Low ambient light people pictures

Sometimes it is dark, you don’t have a flash with you, you don’t have control of the lighting, and you are asked to take pictures of people who are moving around and having fun.

This weekend, I was asked to take some impromptu photos to help advertise a wine tasting that is part of the annual fund raising for a local public school.

It was a long way to Chicago, I had my Olympus OM-D E-M5, 45mm f1.8 lens, a half a bottle of wine, it was dark, and I was wearing sunglasses. Well, maybe not the last one. Here are some of the resulting images from an awesome evening with great people.

I learned that shallow DOF is really difficult to deal with for group pictures. At f1.8 with the m43 equivalent of a 90mm lens at f3.6 on a full-frame camera, I could not get two people in perfect focus at the same time even when their faces were inches apart.

A major plus was the decent grain that comes through from this camera’s sensor at high gain (ISO 12800 and 1600 for these pictures). The color rendition was almost usable after using Topaz deNoise and Alien Skin Exposure to fix the color data from the RAW file that was captured in very low, very romantic lighting. However, only a good monochrome conversion using the Agfa Scala 200 ISO film setting with yellow filter added in Exposure made the results reasonably pleasant to view closeup.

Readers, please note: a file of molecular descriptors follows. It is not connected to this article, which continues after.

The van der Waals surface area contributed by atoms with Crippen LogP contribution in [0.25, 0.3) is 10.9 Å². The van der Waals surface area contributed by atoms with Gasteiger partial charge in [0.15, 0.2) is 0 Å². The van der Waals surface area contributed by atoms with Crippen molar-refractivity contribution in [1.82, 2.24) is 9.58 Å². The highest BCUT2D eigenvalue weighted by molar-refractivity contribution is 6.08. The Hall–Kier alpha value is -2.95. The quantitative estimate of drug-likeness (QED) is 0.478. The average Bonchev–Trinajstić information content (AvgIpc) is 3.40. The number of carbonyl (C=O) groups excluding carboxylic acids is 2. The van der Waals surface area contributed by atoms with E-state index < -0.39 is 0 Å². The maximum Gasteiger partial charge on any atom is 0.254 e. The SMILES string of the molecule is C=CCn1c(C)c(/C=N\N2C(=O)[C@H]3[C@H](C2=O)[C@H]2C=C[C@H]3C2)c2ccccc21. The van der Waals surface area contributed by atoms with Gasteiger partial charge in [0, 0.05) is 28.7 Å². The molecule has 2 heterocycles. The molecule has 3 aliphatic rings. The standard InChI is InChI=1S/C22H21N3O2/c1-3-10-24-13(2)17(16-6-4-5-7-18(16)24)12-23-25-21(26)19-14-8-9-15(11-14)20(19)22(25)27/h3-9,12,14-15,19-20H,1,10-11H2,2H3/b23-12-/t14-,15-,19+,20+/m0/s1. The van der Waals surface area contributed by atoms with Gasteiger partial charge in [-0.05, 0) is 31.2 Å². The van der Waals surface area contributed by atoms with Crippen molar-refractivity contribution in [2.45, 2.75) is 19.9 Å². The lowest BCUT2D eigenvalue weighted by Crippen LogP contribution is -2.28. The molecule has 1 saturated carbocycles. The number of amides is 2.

One thing that was not obvious before I went through this process, was that it really helps to first fix the full color range of the image as completely as possible before converting to black and white. Without the additional steps of smoothing out the noise and adjusting the color tones, the results were not as satisfying.

Here are pixel peeping views of two versions of my favorite photo from the evening. One used the full workflow except that color tones were not adjusted before converting to monochrome. The other is the final version with the extra processing step before converting to monochrome.

I guess it is pretty subtle, but to my eyes, the differences are easiest to see in the more natural look of the dark areas and the removal of the artificially blotchy spots on some parts of the skin that seem to be due to an unnatural yellow cast from the low-level artificial lighting.

If you happen to live in or around Berkeley, and are willing to donate a work of art, or any item (or service) that could be auctioned to highest bidder at the Starry Night event this year, please check it out on the Berkeley Public Schools webpage and let us know that you would like to contribute. In any case, at least stop by and have some wine with us!


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